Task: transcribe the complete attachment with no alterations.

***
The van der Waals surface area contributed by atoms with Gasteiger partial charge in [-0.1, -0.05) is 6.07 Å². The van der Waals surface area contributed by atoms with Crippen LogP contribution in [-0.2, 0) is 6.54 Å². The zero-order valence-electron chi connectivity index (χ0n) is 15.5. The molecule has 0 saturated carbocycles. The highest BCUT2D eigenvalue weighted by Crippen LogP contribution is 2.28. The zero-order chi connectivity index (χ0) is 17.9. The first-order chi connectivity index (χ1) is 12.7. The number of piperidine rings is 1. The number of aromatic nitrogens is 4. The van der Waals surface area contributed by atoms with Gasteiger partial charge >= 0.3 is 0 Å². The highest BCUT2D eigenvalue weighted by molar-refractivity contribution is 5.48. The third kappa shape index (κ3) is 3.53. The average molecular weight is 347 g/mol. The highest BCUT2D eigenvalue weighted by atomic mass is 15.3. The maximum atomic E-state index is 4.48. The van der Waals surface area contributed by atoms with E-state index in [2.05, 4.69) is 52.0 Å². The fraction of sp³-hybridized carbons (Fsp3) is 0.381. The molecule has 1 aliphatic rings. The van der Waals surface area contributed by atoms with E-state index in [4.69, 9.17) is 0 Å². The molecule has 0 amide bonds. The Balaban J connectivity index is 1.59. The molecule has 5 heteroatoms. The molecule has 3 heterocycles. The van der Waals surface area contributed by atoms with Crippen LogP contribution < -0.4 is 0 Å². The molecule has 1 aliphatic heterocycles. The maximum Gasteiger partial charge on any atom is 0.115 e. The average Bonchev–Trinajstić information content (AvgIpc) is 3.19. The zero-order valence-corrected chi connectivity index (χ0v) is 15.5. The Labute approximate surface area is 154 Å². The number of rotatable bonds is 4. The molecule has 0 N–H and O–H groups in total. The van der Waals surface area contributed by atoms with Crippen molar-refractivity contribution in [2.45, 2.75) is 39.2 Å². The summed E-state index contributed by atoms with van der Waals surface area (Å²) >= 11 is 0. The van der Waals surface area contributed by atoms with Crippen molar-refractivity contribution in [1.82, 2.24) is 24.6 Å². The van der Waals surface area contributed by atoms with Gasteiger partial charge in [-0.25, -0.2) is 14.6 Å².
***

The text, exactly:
The van der Waals surface area contributed by atoms with Gasteiger partial charge in [-0.1, -0.05) is 6.07 Å². The van der Waals surface area contributed by atoms with Crippen LogP contribution in [-0.2, 0) is 6.54 Å². The zero-order valence-electron chi connectivity index (χ0n) is 15.5. The molecule has 0 saturated carbocycles. The highest BCUT2D eigenvalue weighted by Crippen LogP contribution is 2.28. The zero-order chi connectivity index (χ0) is 17.9. The first-order chi connectivity index (χ1) is 12.7. The number of piperidine rings is 1. The number of aromatic nitrogens is 4. The van der Waals surface area contributed by atoms with Gasteiger partial charge >= 0.3 is 0 Å². The highest BCUT2D eigenvalue weighted by molar-refractivity contribution is 5.48. The third kappa shape index (κ3) is 3.53. The average molecular weight is 347 g/mol. The highest BCUT2D eigenvalue weighted by atomic mass is 15.3. The maximum atomic E-state index is 4.48. The van der Waals surface area contributed by atoms with E-state index in [2.05, 4.69) is 52.0 Å². The fraction of sp³-hybridized carbons (Fsp3) is 0.381. The molecule has 1 aliphatic rings. The van der Waals surface area contributed by atoms with E-state index in [4.69, 9.17) is 0 Å². The molecule has 0 amide bonds. The Balaban J connectivity index is 1.59. The molecule has 5 heteroatoms. The molecule has 3 heterocycles. The van der Waals surface area contributed by atoms with Crippen LogP contribution < -0.4 is 0 Å². The molecule has 1 aliphatic heterocycles. The maximum Gasteiger partial charge on any atom is 0.115 e. The average Bonchev–Trinajstić information content (AvgIpc) is 3.19. The zero-order valence-corrected chi connectivity index (χ0v) is 15.5. The Labute approximate surface area is 154 Å². The number of rotatable bonds is 4. The molecule has 0 N–H and O–H groups in total. The van der Waals surface area contributed by atoms with Crippen molar-refractivity contribution in [2.45, 2.75) is 39.2 Å². The summed E-state index contributed by atoms with van der Waals surface area (Å²) >= 11 is 0. The van der Waals surface area contributed by atoms with Crippen molar-refractivity contribution in [1.82, 2.24) is 24.6 Å². The van der Waals surface area contributed by atoms with Gasteiger partial charge in [-0.25, -0.2) is 14.6 Å².